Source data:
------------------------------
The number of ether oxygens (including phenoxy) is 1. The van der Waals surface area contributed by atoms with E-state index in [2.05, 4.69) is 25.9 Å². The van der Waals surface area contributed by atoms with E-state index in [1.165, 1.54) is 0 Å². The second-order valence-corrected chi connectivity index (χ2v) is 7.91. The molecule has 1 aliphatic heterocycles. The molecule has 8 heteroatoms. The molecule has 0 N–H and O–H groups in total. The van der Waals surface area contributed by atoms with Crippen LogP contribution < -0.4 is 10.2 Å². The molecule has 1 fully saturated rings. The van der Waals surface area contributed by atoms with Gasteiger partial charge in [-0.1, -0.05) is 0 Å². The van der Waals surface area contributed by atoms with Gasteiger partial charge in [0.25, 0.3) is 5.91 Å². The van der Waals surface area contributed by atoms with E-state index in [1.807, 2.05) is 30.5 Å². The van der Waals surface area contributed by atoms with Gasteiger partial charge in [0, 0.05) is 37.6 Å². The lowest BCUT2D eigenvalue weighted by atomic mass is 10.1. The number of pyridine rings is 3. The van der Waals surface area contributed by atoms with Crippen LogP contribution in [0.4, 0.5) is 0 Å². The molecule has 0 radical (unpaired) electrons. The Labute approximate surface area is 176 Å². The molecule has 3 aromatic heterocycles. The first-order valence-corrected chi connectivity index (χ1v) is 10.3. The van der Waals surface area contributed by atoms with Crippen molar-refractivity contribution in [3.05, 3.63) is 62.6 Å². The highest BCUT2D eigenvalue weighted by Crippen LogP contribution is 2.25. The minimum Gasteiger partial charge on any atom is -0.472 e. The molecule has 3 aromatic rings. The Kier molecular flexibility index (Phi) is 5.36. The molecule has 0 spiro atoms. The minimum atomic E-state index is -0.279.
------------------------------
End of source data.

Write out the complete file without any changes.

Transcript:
The number of ether oxygens (including phenoxy) is 1. The van der Waals surface area contributed by atoms with E-state index in [2.05, 4.69) is 25.9 Å². The van der Waals surface area contributed by atoms with E-state index in [1.165, 1.54) is 0 Å². The second-order valence-corrected chi connectivity index (χ2v) is 7.91. The molecule has 1 aliphatic heterocycles. The molecule has 8 heteroatoms. The molecule has 0 N–H and O–H groups in total. The van der Waals surface area contributed by atoms with Crippen LogP contribution < -0.4 is 10.2 Å². The molecule has 1 fully saturated rings. The van der Waals surface area contributed by atoms with Gasteiger partial charge in [-0.1, -0.05) is 0 Å². The van der Waals surface area contributed by atoms with Gasteiger partial charge in [0.25, 0.3) is 5.91 Å². The van der Waals surface area contributed by atoms with E-state index in [1.807, 2.05) is 30.5 Å². The van der Waals surface area contributed by atoms with Gasteiger partial charge in [0, 0.05) is 37.6 Å². The lowest BCUT2D eigenvalue weighted by atomic mass is 10.1. The number of pyridine rings is 3. The van der Waals surface area contributed by atoms with Crippen LogP contribution in [0.4, 0.5) is 0 Å². The molecule has 0 radical (unpaired) electrons. The Labute approximate surface area is 176 Å². The molecule has 3 aromatic heterocycles. The first-order valence-corrected chi connectivity index (χ1v) is 10.3. The van der Waals surface area contributed by atoms with Crippen molar-refractivity contribution in [3.05, 3.63) is 62.6 Å². The highest BCUT2D eigenvalue weighted by Crippen LogP contribution is 2.25. The minimum Gasteiger partial charge on any atom is -0.472 e. The molecule has 3 aromatic rings. The Kier molecular flexibility index (Phi) is 5.36. The molecule has 0 spiro atoms. The minimum atomic E-state index is -0.279.